3 Reasons You Could Have a Tooth Ache During Pregnancy

Eufemia Didonato

There are certain symptoms that most people know come along with being pregnant—like morning sickness and having to pee all the time. But one other thing that can happen? Changes to your oral health that can lead to many a toothache during pregnancy.

When you’re expecting, your hormones fluctuate, and you may start to see their effects in your mouth. “Higher progesterone levels make pregnant women more susceptible to bacterial growth and developing plaque, while [increased estrogen] causes an increase in the blood flow to the gums, making them more swollen and sensitive,” says Kami Hoss, DDS, an orthodontist in San Diego.

From bleeding gums to shifting teeth, here’s what you can expect to happen to your teeth during pregnancy—plus how to deal—according to a two dental experts.

1. Bleeding gums

The cause: If you’re currently pregnant, you might experience bleeding gums while brushing between the 14th and 30th week of pregnancy, and it’s all thanks to your ever-shifting hormones. “An increase in the levels of estrogen, estradiol, and progesterone can cause pregnancy-induced gingivitis,” says Beverly Hills periodontal plastic surgeon Nicolas A. Ravvon, DDS. Gingivitis is the first stage of gum disease and can occur when the plaque along the gumline isn’t removed properly. Plaque breeds bacteria that infect the gums, causing bleeding and sensitivity. It’s the same sort of plaque that people get all the time, but hormonal changes during pregnancy increase your sensitivity to it.

The fix: Luckily, the gingivitis-induced inflammation of pregnancy is reversible, and should subside once hormone levels return to normal. In the meantime, gently brush twice per day with a soft-bristled toothbrush, which won’t further irritate sensitive gums. Additionally, switching to a natural toothpaste can also help, since those formulas tend to be less abrasive than traditional ones.

2. Shifting teeth

The cause: Teeth shifting during pregnancy is common phenomenon, thanks periodontitis, a gum infection that’s exasperated by—you guessed it—hormonal changes. “Periodontitis is a progressive disease that damages the gum tissue and in turn can damage the bone supporting the teeth, accentuating tooth movement,” says Dr. Ravvon. “It is caused by chronic inflammation that is not treated.”

The fix: While the thought of shifting teeth might seem alarming, the good news is that as long as you don’t have any previous conditions or gum disease, the condition is temporary. While it may cause a toothache during pregnancy, it won’t cause tooth loss down the line. According to Dr. Ravvon, periodontitis is largely preventable with good brushing and flossing habits, plus regular visits to the dentist to manage dental plaque and reduce inflammation. When brushing, place the bristles along the gumline at a 45-degree angle so they brush along the tooth surface and gumline, which helps to remove plaque build-up. Floss daily and use an antibacterial mouthwash to help prevent bacteria and reduce further inflammatory reactions in the mouth.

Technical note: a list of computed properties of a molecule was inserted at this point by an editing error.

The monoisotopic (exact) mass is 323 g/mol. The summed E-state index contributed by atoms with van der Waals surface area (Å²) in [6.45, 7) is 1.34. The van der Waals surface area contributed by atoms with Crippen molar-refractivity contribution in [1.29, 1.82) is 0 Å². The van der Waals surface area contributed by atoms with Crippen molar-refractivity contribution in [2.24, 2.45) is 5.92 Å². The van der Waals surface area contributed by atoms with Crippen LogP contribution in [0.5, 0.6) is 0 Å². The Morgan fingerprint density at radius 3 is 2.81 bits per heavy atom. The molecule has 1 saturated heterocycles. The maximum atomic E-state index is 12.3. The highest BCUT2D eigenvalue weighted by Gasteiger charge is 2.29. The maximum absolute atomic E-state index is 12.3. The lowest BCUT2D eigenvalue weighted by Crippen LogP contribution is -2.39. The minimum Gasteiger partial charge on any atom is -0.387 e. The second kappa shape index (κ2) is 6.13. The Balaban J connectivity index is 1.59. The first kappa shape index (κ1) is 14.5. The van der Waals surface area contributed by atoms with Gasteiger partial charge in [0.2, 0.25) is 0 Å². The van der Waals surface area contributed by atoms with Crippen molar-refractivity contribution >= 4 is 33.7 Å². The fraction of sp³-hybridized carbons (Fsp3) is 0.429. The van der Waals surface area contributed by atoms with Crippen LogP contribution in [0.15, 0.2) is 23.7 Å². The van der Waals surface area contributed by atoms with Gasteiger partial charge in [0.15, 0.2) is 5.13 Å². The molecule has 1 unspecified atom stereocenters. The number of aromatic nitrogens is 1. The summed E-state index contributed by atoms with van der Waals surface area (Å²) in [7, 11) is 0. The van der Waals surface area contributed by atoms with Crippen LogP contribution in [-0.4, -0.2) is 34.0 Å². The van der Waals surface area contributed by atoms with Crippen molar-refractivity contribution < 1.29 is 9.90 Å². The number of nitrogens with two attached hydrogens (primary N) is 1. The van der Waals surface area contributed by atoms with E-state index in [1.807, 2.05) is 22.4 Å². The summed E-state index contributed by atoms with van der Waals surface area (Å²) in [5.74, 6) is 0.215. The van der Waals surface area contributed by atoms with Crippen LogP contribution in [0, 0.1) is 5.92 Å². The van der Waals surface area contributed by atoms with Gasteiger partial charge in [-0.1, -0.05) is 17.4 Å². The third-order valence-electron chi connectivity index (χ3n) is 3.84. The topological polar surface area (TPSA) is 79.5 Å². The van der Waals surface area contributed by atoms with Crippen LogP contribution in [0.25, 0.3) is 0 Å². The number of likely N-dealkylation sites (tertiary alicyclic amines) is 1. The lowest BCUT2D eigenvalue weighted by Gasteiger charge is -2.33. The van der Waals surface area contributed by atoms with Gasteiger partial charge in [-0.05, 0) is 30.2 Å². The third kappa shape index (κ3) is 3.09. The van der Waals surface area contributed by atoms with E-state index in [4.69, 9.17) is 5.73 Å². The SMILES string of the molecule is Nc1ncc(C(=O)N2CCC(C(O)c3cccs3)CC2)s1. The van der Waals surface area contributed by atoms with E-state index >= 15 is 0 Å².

3. Tooth decay

The cause: This one comes from a domino effect of the day-to-day pregnancy symptoms you’ll be experiencing throughout your trimesters. According to Dr. Ravvon, pregnant people are at higher risk of tooth decay due to sugary dietary cravings and morning sickness. Between damaging sugar and the gastric acids that come from vomiting, the enamel in teeth can erode and, in some cases, exacerbate tooth sensitivity.

The fix: To combat the effects of gastric acids, Dr. Hoss suggests something that sounds counterintuitive. “I would advise pregnant women against brushing immediately after vomiting, since that’s when the teeth are very vulnerable to erosion and damage.” Instead, he says rinse with warm water and wait before brushing your teeth.

When to see a dentist

When it comes to pregnancy dentist visits, timing is everything. “I recommend my pregnant patients to come in for cleanings at both the beginning and the end of the second trimester,” explains Ravvon, noting that it’s best to wait until after the first trimester to book your appointment. “In the case of women without pre-existing gum disease, the [teeth] changes [you experience during pregnancy] are temporary and benign, meaning these changes are reversible following pregnancy.” Keep up with regular brushing, flossing, and rinsing—and don’t be too alarmed with the inflammation, bleeding, and sensitivity that occurs with a tooth ache during pregnancy. It all just comes with the territory, mama.

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